ERIC Number: ED301993
Record Type: RIE
Publication Date: 1987-Aug
Reference Count: N/A
Educable Mentally Handicapped (EMH) Program Evaluation, 1986-87. Final Report.
Interviews, record reviews, student follow-up, achievement tests, survey instruments, and observation were used to gather data for the 1986/87 evaluation of the Topeka (Kansas) Educable Mentally Handicapped (EMH) Program. Strengths of the program were identified and included: a dedicated, well-trained staff; a good special education/regular education staff relationship; a growing acceptance of EMH students by regular education students; and numerous placement possibilities for students. Most regular education teachers understood the potential benefits of mainstreaming and were willing to teach EMH students. Two-thirds of the grade school and almost all of the middle and high school EMH students were mainstreamed for part of their school day. Areas of concern included: (1) the paucity of life skills, prevocational, and vocational training in grades K-8 and the lack of a work study coordinator at the high school level; (2) the placement of many students in interrelated classes in grades K-8, while having no similar placement options for students once they reach high school; (3) the placement of low functioning students in interrelated classes and of high functioning EMH students in self-contained classes; and (4) the advisability of the current emphasis on basic academic skill development in grades 1-8, especially considering the drop in achievement scores in arithmetic, spelling, and reading which occur in spite of the academic emphasis. (Author/DB)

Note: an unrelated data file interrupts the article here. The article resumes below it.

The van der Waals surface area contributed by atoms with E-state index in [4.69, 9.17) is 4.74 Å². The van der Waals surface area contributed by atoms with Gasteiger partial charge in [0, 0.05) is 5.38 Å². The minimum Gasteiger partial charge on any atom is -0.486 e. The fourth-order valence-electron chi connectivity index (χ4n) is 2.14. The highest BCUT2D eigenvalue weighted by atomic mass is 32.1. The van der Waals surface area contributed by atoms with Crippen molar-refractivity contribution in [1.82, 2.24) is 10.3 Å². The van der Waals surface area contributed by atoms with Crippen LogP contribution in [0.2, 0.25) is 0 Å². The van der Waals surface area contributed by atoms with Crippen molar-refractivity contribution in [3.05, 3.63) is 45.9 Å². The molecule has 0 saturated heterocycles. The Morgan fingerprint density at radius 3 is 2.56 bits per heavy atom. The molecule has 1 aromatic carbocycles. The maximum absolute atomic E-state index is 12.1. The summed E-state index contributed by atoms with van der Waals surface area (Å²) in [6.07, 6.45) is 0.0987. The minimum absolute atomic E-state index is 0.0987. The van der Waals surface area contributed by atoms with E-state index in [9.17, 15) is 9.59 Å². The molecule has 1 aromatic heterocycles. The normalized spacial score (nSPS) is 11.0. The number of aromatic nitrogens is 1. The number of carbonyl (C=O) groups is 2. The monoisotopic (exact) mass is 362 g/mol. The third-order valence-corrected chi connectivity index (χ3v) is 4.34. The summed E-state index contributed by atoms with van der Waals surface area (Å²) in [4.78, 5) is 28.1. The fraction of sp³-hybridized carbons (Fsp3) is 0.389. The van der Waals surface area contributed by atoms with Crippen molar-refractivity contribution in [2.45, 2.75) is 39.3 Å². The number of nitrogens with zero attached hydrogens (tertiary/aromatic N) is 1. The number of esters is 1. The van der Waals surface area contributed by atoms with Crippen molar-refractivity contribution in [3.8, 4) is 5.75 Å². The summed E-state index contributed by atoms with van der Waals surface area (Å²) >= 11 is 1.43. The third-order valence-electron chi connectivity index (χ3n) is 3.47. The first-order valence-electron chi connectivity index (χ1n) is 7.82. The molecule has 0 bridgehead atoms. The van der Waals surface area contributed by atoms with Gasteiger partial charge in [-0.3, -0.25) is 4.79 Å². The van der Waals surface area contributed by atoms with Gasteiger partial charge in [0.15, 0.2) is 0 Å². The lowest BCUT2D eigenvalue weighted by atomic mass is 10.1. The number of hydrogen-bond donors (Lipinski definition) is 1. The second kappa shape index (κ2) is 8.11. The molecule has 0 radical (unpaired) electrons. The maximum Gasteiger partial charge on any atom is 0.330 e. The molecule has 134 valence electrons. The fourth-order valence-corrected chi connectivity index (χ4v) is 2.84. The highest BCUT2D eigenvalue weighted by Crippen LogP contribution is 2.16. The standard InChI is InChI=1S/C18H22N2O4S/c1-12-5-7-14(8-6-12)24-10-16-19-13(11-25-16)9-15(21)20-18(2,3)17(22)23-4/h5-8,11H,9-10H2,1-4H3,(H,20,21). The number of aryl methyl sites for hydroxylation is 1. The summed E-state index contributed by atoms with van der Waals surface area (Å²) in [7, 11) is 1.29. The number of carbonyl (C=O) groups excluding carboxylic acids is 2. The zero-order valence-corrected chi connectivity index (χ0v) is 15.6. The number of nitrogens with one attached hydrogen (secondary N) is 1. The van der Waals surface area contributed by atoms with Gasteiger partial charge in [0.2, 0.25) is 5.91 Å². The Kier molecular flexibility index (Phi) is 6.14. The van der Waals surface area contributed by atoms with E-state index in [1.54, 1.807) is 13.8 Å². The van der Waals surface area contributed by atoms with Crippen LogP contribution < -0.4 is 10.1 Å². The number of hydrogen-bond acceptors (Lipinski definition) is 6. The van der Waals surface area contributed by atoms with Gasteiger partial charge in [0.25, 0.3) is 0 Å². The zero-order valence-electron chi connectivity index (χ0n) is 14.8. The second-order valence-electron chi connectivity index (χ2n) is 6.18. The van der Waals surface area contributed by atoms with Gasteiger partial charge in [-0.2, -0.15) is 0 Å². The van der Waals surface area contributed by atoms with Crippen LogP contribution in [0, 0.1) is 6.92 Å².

Publication Type: Speeches/Meeting Papers; Reports - Evaluative
Education Level: N/A
Audience: Policymakers; Administrators; Practitioners
Authoring Institution: Topeka Public Schools, KS.
Identifiers: Kansas (Topeka)
Note: Paper presented at the Annual Conference of the American Educational Research Association (New Orleans, LA, April 5-9, 1988).